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Centennial Trail Now Bigger and Better in Pacific Northwest

There's a powerful Pacific Northwest vibe on this trail -- leaping coho salmon, bald eagles, stores selling growlers of IPA, snowy peaks in the distance and the grey-blue icy waters of the Pilchuck and Stillaguamish rivers.

Since its first phase opened in 1991, the Centennial Trail in Snohomish County, Wash., has grown in length and reputation to now attract more than 500,000 users each year. Its appeal with bikers, hikers, bladers and horseback riders is now set to expand even further with the extension of the trail another four miles, to a historic barn on farmland near the Skagit County line.

Along a Burlington Northern railroad corridor that had sat disused since 1970, the area's original trails-activism group, the Pathways Task Force, succeeded mightily in pushing ahead a rail-trail which is now one of the county's iconic attractions as well as a much-loved resource for locals.

Rails-to-Trails Conservancy's Graphic Designer, Barbara Richey, based in Seattle, made the short trip north last summer for a day on the Centennial Trail and shot these photos (click the photo, above right, for a slideshow of more images) of a trail which is clearly deserving of its popularity.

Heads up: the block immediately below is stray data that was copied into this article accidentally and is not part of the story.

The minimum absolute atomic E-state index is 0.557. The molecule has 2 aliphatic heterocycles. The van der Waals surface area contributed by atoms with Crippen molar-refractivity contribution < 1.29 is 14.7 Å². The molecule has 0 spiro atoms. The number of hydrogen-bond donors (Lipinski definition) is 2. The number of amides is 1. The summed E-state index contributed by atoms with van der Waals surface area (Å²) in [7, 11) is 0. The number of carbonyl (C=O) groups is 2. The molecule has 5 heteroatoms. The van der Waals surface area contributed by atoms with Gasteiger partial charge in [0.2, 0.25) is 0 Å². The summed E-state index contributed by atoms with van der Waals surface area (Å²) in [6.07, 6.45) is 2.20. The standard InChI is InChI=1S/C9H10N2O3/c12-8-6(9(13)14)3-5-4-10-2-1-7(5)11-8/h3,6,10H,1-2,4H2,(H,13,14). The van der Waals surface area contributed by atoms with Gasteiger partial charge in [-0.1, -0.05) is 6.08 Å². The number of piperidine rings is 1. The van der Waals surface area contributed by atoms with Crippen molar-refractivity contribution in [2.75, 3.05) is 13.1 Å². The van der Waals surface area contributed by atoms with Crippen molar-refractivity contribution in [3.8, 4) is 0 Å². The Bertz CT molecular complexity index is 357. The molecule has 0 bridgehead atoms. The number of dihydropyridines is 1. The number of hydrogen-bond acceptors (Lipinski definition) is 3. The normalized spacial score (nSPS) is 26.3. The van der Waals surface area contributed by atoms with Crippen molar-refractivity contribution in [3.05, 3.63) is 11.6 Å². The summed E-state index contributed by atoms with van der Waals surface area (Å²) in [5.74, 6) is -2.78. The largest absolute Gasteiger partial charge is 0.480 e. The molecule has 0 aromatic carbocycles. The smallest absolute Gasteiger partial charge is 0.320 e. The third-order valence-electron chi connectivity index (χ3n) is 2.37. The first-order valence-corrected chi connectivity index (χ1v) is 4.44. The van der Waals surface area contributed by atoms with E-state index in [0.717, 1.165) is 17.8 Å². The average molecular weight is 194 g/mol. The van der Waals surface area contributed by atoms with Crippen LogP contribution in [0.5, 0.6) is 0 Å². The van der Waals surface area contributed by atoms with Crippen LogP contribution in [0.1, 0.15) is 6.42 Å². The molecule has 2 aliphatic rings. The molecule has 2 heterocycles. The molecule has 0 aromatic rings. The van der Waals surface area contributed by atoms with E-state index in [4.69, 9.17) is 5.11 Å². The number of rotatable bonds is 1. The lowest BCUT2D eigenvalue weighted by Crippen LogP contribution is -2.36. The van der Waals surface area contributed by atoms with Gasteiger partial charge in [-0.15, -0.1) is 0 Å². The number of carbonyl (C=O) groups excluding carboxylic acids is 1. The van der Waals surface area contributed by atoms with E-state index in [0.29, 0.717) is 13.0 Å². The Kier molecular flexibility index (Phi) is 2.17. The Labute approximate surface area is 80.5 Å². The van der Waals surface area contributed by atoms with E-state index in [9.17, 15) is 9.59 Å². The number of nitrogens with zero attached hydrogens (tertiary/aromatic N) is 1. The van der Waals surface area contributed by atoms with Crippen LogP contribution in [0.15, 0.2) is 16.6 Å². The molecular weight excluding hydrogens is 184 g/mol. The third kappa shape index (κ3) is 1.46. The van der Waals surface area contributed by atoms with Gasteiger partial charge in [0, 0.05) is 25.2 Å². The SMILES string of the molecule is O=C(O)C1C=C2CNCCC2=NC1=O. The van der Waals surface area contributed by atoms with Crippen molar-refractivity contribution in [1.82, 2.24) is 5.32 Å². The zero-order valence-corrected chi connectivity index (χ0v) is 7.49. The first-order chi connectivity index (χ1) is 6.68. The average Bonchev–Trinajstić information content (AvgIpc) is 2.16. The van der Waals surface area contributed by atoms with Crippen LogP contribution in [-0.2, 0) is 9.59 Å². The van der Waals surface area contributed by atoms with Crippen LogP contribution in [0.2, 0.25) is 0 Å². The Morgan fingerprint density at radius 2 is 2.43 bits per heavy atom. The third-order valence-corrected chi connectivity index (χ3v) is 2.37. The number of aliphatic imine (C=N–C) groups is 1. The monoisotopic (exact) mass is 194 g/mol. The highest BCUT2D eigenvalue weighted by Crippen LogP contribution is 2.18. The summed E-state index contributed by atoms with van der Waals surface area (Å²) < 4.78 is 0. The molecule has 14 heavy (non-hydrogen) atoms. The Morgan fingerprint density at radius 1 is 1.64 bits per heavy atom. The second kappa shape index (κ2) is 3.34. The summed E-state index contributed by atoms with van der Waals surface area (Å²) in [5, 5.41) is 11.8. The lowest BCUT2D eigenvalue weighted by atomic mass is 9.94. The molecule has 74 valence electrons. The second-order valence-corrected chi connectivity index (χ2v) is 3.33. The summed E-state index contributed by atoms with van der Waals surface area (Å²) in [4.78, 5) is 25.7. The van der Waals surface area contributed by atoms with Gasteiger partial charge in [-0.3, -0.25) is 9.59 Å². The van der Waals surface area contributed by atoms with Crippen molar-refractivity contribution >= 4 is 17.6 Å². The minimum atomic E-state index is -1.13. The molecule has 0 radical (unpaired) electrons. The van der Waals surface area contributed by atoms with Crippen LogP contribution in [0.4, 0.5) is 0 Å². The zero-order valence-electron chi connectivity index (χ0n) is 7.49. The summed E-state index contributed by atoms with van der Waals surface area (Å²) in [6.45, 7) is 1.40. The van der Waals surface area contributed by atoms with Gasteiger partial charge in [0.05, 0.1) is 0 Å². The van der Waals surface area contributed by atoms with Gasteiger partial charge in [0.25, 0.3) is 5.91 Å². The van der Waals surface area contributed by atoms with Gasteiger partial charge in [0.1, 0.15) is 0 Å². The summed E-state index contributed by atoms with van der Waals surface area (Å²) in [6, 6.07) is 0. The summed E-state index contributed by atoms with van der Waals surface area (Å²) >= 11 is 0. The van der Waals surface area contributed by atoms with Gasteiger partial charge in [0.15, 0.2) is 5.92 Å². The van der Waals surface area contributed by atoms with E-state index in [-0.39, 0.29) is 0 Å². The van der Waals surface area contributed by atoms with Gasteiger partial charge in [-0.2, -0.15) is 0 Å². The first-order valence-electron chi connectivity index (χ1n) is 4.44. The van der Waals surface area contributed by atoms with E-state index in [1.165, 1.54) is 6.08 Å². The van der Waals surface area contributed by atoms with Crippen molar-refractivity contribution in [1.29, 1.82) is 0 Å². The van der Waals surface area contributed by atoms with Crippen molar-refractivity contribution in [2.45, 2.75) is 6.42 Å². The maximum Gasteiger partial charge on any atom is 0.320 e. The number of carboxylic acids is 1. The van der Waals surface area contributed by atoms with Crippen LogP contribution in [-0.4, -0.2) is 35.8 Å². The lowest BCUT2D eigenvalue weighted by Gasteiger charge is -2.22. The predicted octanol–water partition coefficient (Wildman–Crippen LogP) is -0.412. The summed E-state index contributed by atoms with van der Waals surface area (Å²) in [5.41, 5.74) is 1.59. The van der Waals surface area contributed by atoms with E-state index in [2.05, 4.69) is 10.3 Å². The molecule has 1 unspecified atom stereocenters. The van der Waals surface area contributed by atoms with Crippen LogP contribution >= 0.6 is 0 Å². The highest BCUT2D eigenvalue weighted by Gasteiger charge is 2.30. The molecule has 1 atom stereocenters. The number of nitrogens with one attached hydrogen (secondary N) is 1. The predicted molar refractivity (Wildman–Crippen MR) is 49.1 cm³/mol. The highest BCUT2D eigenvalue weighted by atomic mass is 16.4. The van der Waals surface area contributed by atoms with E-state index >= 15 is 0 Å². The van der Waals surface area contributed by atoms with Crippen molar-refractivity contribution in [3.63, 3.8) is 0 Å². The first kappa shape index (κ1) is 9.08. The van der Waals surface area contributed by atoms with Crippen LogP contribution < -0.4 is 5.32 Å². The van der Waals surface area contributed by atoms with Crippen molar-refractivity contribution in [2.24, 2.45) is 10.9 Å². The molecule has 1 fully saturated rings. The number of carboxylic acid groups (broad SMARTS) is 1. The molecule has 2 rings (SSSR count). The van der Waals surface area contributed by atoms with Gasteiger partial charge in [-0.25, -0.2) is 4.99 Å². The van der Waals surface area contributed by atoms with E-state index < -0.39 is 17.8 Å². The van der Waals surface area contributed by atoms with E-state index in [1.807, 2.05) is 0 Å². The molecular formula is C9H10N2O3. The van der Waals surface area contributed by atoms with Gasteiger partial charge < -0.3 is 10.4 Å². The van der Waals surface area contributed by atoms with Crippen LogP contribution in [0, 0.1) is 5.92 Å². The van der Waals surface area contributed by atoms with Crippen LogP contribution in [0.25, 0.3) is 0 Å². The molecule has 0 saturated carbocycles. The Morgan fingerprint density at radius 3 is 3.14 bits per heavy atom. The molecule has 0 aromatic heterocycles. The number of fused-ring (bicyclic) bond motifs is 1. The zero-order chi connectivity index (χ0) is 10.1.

"There's a lot to be impressed by on the Centennial Trail," Richey says. "Beautiful countryside and small towns, a wide path with gentle curves -- it's perfect for an afternoon outing. Everyone seems to move at their own pace, and although there were lots of people on the trail that day it never felt congested. It's fantastic that it has now been extended."

Photo by RTC


Posted Tue, Jan 29 2013 1:00 PM by Jake Lynch

Comments

Blake wrote re: Centennial Trail Now Bigger and Better in Pacific Northwest
on Wed, Jan 30 2013 4:01 PM

The four mile trail extension ribbon cutting ceremony was conducted Nov 3, 2012 thus marking the completion of the north section of the Centennial Trail. Other than a half mile trail gap in Arlington, WA it is now nearly 30 miles continuous - from the town of Snohomish to the Nakashima barn, near the Skagit County line.

 

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